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Buffett's Buyout Business Is a Risk for Wells Fargo (Update 1)

Even prior to Moody's latest opinions on Wells Fargo, many on Wall Street can't help notice the bank's ascent in activities once dominated by standalone investment banks such as Goldman Sachs (GS - Get Report) and Morgan Stanley (MS - Get Report) and industry conglomerates like JPMorgan, Citigroup (C) and Bank of America Merrill Lynch (BAC).

As other investment banks have scaled back operations and struggled to increase revenue since the financial crisis, Wells Fargo has consistently been able to grow its investment banking unit, which is part of a larger wholesale banking operation that also includes businesses ranging from corporate banking to insurance.

In 2012, Wells Fargo cracked the top 10 on Wall Street in underwriting high-yield bonds, according to data provider Dealogic. It's also the 10th leading player in providing financing to financial institutions. In those parts of Wall Street, Wells Fargo competed with big, but beleaguered, titans like Morgan Stanley and UBS (UBS).

In the U.S., Wells Fargo's underwriting prowess often beats European conglomerates as large as Deutsche Bank (DB) and Credit Suisse (UBS).

Wells Fargo falls farther down the list in the white-glove work of providing advice to corporations and financial institutions on mergers, running only in competition with boutique advisory firms.

In late 2011, the bank's faster-than-trend growth in some Wall Street areas drew the interest of research analysts.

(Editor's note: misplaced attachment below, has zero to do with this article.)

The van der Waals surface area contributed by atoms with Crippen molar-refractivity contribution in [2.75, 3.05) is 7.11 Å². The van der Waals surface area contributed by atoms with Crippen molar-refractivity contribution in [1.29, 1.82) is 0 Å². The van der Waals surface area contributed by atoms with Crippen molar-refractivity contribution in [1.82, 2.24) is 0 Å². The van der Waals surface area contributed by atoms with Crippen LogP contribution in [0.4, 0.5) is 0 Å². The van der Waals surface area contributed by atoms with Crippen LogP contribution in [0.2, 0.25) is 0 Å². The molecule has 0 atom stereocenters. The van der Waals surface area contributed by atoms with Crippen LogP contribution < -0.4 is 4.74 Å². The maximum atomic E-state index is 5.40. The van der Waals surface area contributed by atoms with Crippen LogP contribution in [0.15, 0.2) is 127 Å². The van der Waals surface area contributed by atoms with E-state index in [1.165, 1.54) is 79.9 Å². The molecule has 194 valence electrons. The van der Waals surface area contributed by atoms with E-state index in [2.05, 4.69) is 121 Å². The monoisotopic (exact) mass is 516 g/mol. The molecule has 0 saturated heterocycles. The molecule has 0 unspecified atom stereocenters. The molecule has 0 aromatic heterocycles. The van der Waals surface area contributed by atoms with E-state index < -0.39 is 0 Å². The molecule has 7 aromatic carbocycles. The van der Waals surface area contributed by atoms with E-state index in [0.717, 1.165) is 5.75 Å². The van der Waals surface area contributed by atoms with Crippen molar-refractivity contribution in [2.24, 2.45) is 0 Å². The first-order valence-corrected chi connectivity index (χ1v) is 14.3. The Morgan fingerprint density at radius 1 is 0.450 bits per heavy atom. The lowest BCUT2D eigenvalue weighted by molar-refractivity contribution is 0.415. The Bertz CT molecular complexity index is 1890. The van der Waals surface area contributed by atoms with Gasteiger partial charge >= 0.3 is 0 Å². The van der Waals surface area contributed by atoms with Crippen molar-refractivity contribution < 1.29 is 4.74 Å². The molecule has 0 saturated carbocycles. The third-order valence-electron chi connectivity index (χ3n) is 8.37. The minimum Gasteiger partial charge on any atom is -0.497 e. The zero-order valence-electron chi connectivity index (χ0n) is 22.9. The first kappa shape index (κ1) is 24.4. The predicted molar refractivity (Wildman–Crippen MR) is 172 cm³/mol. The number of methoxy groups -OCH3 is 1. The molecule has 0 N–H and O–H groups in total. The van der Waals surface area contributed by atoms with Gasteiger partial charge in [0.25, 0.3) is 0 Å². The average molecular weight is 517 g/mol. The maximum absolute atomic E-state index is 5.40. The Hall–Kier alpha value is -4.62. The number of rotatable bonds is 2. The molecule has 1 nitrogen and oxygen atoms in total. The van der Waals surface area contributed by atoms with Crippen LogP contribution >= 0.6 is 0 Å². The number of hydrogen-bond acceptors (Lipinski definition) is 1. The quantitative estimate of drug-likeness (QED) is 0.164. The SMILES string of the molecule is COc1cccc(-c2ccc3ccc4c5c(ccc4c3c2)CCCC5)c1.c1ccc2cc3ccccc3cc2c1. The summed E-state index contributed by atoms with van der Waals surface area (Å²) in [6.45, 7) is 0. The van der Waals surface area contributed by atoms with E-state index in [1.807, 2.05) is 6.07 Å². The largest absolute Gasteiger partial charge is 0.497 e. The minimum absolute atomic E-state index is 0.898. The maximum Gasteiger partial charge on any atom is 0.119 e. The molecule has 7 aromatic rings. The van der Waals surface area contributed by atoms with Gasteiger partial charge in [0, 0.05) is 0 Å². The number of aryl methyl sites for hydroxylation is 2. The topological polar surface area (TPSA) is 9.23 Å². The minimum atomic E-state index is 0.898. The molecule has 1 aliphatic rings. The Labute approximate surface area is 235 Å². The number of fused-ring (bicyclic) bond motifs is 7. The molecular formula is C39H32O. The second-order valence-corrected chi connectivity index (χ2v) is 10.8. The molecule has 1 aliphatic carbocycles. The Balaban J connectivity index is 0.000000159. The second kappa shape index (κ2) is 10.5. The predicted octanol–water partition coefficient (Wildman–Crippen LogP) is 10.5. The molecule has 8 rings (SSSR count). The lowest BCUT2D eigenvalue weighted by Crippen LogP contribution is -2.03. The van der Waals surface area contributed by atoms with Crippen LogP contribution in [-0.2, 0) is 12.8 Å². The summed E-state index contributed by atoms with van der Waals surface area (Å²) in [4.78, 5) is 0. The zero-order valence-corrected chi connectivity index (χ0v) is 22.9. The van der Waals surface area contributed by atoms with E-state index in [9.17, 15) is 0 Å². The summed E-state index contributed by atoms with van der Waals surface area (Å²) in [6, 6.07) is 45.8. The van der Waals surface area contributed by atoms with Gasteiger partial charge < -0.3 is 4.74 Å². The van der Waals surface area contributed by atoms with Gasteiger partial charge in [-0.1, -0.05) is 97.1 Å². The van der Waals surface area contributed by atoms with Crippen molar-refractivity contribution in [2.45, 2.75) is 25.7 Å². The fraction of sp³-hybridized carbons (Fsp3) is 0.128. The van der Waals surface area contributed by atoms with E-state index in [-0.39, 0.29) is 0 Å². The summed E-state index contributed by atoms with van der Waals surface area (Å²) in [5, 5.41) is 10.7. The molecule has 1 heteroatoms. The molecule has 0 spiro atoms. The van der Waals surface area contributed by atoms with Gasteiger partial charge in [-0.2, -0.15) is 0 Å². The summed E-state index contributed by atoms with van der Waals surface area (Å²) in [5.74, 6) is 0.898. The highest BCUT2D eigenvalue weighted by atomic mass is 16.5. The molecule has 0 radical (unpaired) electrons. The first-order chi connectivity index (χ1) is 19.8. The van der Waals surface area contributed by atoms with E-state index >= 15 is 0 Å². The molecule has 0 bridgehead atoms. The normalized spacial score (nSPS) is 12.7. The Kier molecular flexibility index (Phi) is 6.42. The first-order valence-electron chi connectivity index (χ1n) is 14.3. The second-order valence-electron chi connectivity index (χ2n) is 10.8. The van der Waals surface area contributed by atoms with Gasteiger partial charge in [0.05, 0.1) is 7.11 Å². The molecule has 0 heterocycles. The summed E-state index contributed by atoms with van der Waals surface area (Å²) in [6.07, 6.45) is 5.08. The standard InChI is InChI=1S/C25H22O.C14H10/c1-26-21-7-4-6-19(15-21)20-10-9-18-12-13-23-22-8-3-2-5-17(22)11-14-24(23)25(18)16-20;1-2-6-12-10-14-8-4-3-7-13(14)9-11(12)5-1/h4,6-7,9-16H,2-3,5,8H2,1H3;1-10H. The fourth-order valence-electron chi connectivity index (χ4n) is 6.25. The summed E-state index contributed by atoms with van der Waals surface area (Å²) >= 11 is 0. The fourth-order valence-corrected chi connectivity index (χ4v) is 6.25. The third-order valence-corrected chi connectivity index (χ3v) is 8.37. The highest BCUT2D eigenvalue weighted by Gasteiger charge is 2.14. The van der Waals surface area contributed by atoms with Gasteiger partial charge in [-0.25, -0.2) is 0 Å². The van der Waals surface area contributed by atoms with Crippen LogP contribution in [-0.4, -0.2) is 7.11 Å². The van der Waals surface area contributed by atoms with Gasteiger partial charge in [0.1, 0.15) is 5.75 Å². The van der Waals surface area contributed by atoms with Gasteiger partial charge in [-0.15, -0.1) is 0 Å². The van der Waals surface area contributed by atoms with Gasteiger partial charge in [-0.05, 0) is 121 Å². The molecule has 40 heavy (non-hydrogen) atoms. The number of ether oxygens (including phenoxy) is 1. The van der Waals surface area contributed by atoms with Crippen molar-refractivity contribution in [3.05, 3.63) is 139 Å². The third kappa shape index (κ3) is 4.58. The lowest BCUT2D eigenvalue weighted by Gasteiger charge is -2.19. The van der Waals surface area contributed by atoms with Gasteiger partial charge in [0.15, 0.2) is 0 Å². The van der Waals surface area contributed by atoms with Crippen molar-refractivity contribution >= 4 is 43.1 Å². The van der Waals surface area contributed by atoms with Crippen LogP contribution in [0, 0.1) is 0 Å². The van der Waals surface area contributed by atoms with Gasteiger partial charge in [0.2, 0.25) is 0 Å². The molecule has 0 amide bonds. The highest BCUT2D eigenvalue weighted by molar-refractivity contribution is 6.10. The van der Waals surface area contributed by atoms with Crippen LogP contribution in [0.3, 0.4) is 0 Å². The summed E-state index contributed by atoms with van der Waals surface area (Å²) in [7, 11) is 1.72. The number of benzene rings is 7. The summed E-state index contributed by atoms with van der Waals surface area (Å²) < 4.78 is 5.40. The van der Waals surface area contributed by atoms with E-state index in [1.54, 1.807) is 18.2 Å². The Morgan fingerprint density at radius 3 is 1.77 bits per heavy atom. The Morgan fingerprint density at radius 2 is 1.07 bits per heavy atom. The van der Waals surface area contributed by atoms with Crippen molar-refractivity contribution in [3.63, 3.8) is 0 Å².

Still, Wells Fargo CFO Tim Sloan told TheStreet in a December 2011 interview that the bank remains focused on its traditional lending businesses, even if growth rates in wholesale banking surprise some.

Since 2011, Wells Fargo has consistently gained market share in the recovering mortgage market.

Wells Fargo's financing mandate on Berkshire's recent deals provides anecdotal evidence of the benefits of having Buffett as a top shareholder. In the fourth quarter Berkshire added to an 8% plus holding of Wells Fargo's shares, according to SEC filings .

To be seen is whether Wells Fargo's work in Berkshire Hathaway's acquisition of Heinz gives the bank reason to scale Wall Street businesses such as debt-trading and hedge-fund services. It's also unclear whether Moody's will act on its threats.

Currently, the agency holds a 'negative' outlook on Wells Fargo's A2 bond rating, which is higher than other large cap banking peers.

-- Written by Antoine Gara in New York

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